I can’t remember the last time I physically saw my Grandma Patty. But I remember vividly the night of her death. It was dark, I was sitting in my beanbag chair playing on the PS1. My sister told me with tears in her eyes that Grandma Patty had passed away in the hospital, complications from a blood clot or infection…I can’t remember.

I was shell-shocked, speechless. I don’t recall saying anything but “She’s gone?” to my sister. It didn’t seem possible, a world without Grandma Patty in it. We’d recently even quarreled over a stupid comment I made in exhaustion during a family trip. God how I wished I’d know better then. Known better not to fight, just to cherish the time I got with her.

My sister left and I sat there, controller in hand. And you know what I was playing?

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I don’t go looking for miracles, signs, portents or anomalies. I believe in a God. I’m agnostic about the details.

If anyone could merit the definition of a decent human being, it was my Grandma Patty in spades. And in that moment, playing that game, I didn’t feel empty. I felt love pass inside me, felt memory and sensation merging with feeling.

I was playing a living record of a grandmother trying to alleviate the boredom of a young boy. When I read House Harkonnen or replay Final Fantasy IX, still as joyous an experience as the day I first played it, she’s alive in my heart. And even if I cry come Thanksgiving, for 364 days a year I’m blessed.

I get to play two of the greatest games ever made, read an excellent prequel and relive cherished memories of a lost loved one.

And in her honor, I’ve decided to review the series from my perspective, in the order I played it.

With the love of a grandson tempered by age and regret, the love a mother burning bright as the sun in the sky and the love of a family who might not be whole, but—even as agnostic about details as I am—I firmly believe will be made whole once again, I dedicate these to you.

Love,

Your Grandson

A Song of Ice and Errors: Game of Thrones Season One, Part 2

So after the first five minutes of screentime, things looked up. Or rather didn’t seem as egregiously wrong as before.

Instead of explaining minutiae of the world I am going to assume that if you’re bothering to read a rant on Game of Thrones you have at least a passing familiarity with the characters, the world and general flow of the series (if not the books, which you should because they’re much more rewarding and rich in their experience).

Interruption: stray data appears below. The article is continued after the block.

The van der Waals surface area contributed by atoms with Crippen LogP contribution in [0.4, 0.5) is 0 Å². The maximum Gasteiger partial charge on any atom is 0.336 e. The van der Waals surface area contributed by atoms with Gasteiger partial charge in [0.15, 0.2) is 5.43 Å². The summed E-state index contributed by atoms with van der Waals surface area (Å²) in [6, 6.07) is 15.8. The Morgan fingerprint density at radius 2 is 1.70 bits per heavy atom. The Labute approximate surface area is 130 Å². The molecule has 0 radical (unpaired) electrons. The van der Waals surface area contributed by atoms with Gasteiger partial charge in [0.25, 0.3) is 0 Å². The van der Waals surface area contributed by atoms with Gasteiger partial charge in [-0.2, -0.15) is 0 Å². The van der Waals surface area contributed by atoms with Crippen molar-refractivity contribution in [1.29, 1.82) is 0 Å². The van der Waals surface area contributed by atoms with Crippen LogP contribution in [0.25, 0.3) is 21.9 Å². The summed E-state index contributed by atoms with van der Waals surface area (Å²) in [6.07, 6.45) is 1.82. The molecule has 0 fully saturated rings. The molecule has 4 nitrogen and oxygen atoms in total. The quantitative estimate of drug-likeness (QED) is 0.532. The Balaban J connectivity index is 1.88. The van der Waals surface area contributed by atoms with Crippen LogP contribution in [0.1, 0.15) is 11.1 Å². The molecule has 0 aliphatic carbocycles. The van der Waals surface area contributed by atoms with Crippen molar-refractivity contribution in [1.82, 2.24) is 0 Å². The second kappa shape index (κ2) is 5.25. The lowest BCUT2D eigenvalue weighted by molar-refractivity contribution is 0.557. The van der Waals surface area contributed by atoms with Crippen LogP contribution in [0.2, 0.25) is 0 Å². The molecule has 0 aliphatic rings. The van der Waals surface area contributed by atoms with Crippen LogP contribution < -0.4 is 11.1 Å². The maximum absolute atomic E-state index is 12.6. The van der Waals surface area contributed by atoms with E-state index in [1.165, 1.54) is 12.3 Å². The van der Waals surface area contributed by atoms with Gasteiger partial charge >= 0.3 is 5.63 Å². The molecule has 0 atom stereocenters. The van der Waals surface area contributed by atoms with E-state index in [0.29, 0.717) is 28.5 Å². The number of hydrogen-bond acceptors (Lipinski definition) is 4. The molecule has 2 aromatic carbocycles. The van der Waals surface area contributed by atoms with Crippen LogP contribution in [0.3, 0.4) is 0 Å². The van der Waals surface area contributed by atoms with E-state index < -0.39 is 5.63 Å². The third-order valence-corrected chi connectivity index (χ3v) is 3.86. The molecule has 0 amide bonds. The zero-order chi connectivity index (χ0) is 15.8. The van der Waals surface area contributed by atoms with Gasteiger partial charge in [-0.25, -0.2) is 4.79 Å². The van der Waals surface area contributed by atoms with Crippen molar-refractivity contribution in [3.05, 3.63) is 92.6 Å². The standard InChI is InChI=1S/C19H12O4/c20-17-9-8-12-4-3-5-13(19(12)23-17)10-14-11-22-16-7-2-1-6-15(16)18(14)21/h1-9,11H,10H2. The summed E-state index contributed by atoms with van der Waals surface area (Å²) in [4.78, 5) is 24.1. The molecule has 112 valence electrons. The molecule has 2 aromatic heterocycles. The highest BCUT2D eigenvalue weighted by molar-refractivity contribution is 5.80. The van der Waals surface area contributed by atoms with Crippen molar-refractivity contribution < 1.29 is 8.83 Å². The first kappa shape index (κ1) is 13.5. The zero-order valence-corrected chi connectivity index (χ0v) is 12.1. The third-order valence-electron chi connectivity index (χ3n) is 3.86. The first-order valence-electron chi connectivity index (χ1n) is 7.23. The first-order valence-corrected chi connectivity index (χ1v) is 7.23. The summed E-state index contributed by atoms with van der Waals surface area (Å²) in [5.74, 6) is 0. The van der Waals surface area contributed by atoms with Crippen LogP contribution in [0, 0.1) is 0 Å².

Alright, that out of the way, things actually flow fairly well in line with the source material. Little character details are missing though, things where the writers felt the need to tell rather than show us aspects that would become important later.

For instance, Theon Greyjoy (also known by his aliases Reek or Walter Peck):

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Pictured Above: Theon before and after his stay at the Dreadfort

When Ned Stark beheads the Night’s Watch deserter with Jon Snow, Bran, Robb and Theon present, in the show its fairly sterile and straightforward, the emphasis mostly on Bran’s reaction to the grim business of passing sentence on lawbreakers in the world of Westeros. In the books this moment is used a bit more effectively in showing us character traits for everyone. There’s a moment in the book where Theon punts the head of the deserter like he’s kicking a soccer ball.

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Pictured Above: A comic retaining more faithful representation of the story than the show

It’s a perfect little encapsulation of his personality. He’s a Greyjoy, the Westerosi equivalent of a uber-viking who live on nothing but reaving. “We do not sow”—can’t get any more straightforward and definite words to describe than those. He’s lived for years a ward (read: post-war hostage) of the Starks, among them but not of them. This is pretty much his whole self-justification for betraying them later, that he wasn’t treated like another of the Stark boys.

He idolizes the Starks but there’s a foreign bloodlust to him that colors his actions, a real love of violence itself. The Starks kill because they must, the Greyjoys because they love to. Its interesting enough that the only people who see that are Jaime Lannister and Catelyn Stark, both ignored by those they tell.

Why was it not included? Because the writers decided it would be better to have everything about Theon explained in painfully stilted exposition, as if this was going to hook us into the arc of Theon Greyjoy better than say him punting a deserter’s head down a hill. The later bit with him shooting the Wildlings taking Bran hostage is perfect, spot on—but it still doesn’t excuse the sheer expository dead weight that came before.